There are a few other options too with some rather naff – or fun depending on your disposition – ‘frames’ to choose from, along with a selection of black and white and sepia effects that you can add should you choose. You can also organise your photos into albums, and all of this is relatively easy, thanks to a neatly organised interface and control system.
Located on the right side of the back of the unit are a five-way joystick and two menu buttons, with power and reset buttons located just below. Using the joystick to navigate the various menus is really quite intuitive, with right and left used to move through the menu system while pressing the joystick in to select.
The other two buttons provide access to further options, with their current function always displayed in the bottom right hand of the display. Though it can be hard to locate these buttons simply by touch, it doesn’t take too long to get used to this system.
As is typical for a unit such as this, the 9FF2M4 features a multitude of slideshow options. These include different timings, the highest being four hours, as well as numerous different transitions – some of which are quite elaborate and distracting. Thankfully you have full control over it, so you can use whatever transitions you like. There’s also an in-built clock that can be used to set up alerts and allow the photo frame to turn itself on and off at regular intervals.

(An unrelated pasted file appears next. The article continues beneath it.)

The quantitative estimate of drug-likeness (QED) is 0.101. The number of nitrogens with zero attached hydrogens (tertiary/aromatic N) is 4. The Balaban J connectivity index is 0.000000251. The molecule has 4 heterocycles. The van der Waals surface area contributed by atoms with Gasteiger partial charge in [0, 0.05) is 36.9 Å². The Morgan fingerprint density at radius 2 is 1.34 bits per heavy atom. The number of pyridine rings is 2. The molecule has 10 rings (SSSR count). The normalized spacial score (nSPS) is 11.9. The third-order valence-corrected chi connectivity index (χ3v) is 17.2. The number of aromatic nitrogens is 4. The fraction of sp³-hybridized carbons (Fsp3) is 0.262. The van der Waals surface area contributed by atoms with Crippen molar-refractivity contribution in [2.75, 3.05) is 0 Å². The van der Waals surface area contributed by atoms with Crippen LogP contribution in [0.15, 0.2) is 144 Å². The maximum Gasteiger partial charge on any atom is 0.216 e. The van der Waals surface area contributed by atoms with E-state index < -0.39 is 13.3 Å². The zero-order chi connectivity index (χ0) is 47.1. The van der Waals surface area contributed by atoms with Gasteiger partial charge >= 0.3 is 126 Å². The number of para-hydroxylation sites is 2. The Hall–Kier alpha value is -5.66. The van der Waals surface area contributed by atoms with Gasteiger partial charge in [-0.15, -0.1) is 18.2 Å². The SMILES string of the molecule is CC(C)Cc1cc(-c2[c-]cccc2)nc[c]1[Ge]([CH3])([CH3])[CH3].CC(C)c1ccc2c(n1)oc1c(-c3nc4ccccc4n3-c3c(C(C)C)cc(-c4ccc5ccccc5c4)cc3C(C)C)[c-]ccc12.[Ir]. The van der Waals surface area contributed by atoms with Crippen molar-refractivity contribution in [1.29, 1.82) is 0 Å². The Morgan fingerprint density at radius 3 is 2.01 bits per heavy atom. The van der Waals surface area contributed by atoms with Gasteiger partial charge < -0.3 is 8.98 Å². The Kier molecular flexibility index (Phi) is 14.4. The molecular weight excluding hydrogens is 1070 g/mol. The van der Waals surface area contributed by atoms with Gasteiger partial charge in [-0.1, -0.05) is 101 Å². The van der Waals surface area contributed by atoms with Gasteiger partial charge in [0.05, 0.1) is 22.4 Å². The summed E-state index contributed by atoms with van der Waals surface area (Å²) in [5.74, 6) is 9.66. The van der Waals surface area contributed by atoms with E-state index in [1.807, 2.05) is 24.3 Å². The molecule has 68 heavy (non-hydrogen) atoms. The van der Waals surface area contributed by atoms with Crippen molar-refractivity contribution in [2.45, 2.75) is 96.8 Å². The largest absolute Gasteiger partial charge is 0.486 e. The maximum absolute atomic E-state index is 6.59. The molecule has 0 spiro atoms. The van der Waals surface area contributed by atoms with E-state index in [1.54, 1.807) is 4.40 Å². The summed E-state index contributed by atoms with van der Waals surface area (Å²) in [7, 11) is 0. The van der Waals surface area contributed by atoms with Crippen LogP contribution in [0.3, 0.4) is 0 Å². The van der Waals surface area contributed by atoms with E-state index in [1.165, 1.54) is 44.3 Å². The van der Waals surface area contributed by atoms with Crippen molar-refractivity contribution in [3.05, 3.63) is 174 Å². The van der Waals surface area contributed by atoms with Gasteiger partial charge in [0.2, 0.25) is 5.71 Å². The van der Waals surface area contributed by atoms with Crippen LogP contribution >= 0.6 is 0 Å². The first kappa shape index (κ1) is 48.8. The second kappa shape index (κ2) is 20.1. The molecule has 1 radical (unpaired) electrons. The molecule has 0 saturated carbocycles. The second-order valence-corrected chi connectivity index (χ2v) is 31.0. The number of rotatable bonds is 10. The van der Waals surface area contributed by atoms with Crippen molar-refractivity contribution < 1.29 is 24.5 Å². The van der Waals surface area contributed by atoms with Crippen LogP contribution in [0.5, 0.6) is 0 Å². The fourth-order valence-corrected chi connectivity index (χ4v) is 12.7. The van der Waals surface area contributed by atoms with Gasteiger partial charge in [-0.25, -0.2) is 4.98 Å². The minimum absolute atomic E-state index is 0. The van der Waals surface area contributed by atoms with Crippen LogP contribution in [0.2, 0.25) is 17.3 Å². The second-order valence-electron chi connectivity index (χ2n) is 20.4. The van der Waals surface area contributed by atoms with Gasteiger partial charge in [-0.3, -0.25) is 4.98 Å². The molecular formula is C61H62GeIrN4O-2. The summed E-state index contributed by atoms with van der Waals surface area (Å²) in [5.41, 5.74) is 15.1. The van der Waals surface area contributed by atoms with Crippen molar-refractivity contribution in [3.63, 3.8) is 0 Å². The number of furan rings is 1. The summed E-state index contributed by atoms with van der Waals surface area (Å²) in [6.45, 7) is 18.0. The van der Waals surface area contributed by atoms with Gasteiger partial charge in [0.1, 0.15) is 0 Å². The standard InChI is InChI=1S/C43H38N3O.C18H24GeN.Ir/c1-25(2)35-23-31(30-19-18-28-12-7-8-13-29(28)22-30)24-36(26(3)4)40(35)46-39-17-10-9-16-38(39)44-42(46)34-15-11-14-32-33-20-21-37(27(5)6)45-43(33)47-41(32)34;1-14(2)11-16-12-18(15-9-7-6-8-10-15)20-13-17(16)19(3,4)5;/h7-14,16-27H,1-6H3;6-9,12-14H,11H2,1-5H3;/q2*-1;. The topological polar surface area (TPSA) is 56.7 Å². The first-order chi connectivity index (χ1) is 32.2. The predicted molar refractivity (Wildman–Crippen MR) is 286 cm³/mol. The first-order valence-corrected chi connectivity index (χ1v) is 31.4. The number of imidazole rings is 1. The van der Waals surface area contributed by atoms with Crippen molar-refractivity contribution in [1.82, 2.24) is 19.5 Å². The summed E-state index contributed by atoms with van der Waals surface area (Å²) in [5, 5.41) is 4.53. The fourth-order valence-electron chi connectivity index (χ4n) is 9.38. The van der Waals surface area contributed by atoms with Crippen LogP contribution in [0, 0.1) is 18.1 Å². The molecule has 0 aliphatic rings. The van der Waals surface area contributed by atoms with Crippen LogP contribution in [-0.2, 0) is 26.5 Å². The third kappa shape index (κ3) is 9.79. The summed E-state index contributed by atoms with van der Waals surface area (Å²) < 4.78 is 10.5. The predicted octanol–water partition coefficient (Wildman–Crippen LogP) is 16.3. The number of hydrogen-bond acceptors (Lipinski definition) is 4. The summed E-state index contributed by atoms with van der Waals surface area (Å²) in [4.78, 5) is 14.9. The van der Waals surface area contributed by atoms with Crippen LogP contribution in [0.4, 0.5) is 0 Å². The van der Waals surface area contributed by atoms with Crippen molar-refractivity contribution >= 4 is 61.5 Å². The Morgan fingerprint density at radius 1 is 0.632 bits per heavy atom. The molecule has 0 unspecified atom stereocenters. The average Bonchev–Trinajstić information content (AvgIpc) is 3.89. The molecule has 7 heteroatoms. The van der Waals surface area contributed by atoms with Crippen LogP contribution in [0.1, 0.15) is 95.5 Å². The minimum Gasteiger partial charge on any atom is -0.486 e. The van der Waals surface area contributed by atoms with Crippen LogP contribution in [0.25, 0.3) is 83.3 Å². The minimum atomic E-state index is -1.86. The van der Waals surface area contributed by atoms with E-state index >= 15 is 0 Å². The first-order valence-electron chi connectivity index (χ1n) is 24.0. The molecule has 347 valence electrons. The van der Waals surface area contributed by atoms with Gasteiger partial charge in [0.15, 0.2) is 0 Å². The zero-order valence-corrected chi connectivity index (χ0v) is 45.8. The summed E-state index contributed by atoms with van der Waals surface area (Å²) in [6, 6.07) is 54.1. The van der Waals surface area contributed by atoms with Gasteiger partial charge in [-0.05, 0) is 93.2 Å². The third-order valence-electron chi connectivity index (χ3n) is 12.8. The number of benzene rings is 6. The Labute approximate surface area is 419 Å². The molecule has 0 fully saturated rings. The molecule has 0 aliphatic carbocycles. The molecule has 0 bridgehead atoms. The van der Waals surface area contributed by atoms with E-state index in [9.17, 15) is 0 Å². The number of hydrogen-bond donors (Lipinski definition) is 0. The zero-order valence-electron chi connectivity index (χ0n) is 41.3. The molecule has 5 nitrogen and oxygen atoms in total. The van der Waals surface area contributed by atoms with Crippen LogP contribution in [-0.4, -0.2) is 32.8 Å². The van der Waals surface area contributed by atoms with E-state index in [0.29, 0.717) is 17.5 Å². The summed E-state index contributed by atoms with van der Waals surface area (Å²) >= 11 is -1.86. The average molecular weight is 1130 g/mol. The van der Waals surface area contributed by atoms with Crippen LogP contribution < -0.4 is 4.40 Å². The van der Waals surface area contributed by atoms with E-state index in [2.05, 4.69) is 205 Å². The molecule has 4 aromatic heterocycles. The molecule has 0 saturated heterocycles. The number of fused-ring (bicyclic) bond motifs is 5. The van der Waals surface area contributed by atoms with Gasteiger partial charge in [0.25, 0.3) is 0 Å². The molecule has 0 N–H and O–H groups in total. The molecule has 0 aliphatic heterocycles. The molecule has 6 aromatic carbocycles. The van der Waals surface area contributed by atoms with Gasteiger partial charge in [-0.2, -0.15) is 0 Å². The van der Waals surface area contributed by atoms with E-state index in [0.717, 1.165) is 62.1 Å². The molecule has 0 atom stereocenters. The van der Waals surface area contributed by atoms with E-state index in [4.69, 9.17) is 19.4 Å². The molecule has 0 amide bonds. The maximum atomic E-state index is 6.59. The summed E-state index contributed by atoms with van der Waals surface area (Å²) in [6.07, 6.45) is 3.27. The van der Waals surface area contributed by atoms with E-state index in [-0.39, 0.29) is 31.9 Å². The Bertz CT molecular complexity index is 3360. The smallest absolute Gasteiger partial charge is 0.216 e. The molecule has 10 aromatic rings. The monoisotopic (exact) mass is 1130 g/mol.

As if that weren’t enough 9FF2M4 also features a battery, albeit one that only lasts for around an hour. Considering this low figure you’d be forgiven for wondering why such a feature is needed, but in actuality this is very smart.
One of the strengths of printed photos is that you can sit down on a sofa, with a relative or other interested party, and simply flick through an album. Thus with a battery you can unplug the photo frame and sit down with it, using the manual browsing mode to flick through photos at your leisure.
All of this on a display that’s wonderfully crisp, bright and colourful. Confusingly, Philips quotes a resolution of 800 x 480 and a viewable area of 680 x 480. Coupled with the screen that’s actually eight inches, rather than nine, it’s difficult to tell what Phillips is getting at here.
One can only assume that 680 x 480 is the actual resolution the screen displays at, though where the 800 x 480 figure comes from is anyone’s guess. Other than this confusion, the screen is excellent and is significantly better than what you’d get in the vast majority of cheaper alternatives.
It’s just as well too because the 9FF2M4 is by no means cheap. Coming in at £150 it’s certainly a premium item, one that you really must want. With the 9FF2M4, however, it is a case of "you get what you pay for". If you like the quality but not the price however, you could opt for the seven inch version, which comes in at a slightly less hefty figure of £130.
An impulse buy it might not be, but if a digital photo frame is the answer to all your prayers then the Philips 9FF2M4 has to be on your list. It’s elegant, well designed and easy to use with plenty of useful features to help you get the most out of your photos.